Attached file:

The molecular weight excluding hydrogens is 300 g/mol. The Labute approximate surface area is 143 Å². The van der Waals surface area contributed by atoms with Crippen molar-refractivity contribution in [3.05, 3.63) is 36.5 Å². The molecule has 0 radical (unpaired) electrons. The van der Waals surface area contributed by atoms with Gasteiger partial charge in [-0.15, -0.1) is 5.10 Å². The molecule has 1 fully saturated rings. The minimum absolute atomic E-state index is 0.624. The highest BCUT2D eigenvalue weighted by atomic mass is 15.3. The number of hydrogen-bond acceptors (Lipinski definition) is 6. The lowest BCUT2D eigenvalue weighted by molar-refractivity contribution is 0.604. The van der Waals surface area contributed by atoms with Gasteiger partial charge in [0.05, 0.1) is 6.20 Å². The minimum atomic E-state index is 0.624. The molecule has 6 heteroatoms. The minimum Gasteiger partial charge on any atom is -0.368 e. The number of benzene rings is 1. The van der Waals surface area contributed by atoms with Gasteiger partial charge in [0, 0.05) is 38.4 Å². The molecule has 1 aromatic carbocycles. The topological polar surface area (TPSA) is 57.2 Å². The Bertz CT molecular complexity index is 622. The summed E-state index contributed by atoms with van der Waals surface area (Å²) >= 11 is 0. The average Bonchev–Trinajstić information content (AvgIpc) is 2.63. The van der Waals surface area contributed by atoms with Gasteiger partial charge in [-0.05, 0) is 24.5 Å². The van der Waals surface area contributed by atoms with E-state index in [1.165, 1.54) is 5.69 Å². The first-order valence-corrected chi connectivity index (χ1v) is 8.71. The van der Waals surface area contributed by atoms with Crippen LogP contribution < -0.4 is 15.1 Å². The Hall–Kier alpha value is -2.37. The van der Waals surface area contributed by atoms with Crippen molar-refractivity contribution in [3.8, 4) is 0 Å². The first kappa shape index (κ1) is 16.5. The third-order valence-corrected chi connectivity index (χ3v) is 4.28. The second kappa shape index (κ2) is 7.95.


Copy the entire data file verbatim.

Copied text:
The molecular weight excluding hydrogens is 300 g/mol. The Labute approximate surface area is 143 Å². The van der Waals surface area contributed by atoms with Crippen molar-refractivity contribution in [3.05, 3.63) is 36.5 Å². The molecule has 0 radical (unpaired) electrons. The van der Waals surface area contributed by atoms with Gasteiger partial charge in [-0.15, -0.1) is 5.10 Å². The molecule has 1 fully saturated rings. The minimum absolute atomic E-state index is 0.624. The highest BCUT2D eigenvalue weighted by atomic mass is 15.3. The number of hydrogen-bond acceptors (Lipinski definition) is 6. The lowest BCUT2D eigenvalue weighted by molar-refractivity contribution is 0.604. The van der Waals surface area contributed by atoms with Gasteiger partial charge in [0.05, 0.1) is 6.20 Å². The minimum atomic E-state index is 0.624. The molecule has 6 heteroatoms. The minimum Gasteiger partial charge on any atom is -0.368 e. The number of benzene rings is 1. The van der Waals surface area contributed by atoms with Gasteiger partial charge in [0, 0.05) is 38.4 Å². The molecule has 1 aromatic carbocycles. The topological polar surface area (TPSA) is 57.2 Å². The Bertz CT molecular complexity index is 622. The summed E-state index contributed by atoms with van der Waals surface area (Å²) >= 11 is 0. The average Bonchev–Trinajstić information content (AvgIpc) is 2.63. The van der Waals surface area contributed by atoms with Gasteiger partial charge in [-0.05, 0) is 24.5 Å². The van der Waals surface area contributed by atoms with E-state index in [1.165, 1.54) is 5.69 Å². The first-order valence-corrected chi connectivity index (χ1v) is 8.71. The van der Waals surface area contributed by atoms with Crippen LogP contribution < -0.4 is 15.1 Å². The Hall–Kier alpha value is -2.37. The van der Waals surface area contributed by atoms with Crippen molar-refractivity contribution in [3.8, 4) is 0 Å². The first kappa shape index (κ1) is 16.5. The third-order valence-corrected chi connectivity index (χ3v) is 4.28. The second kappa shape index (κ2) is 7.95.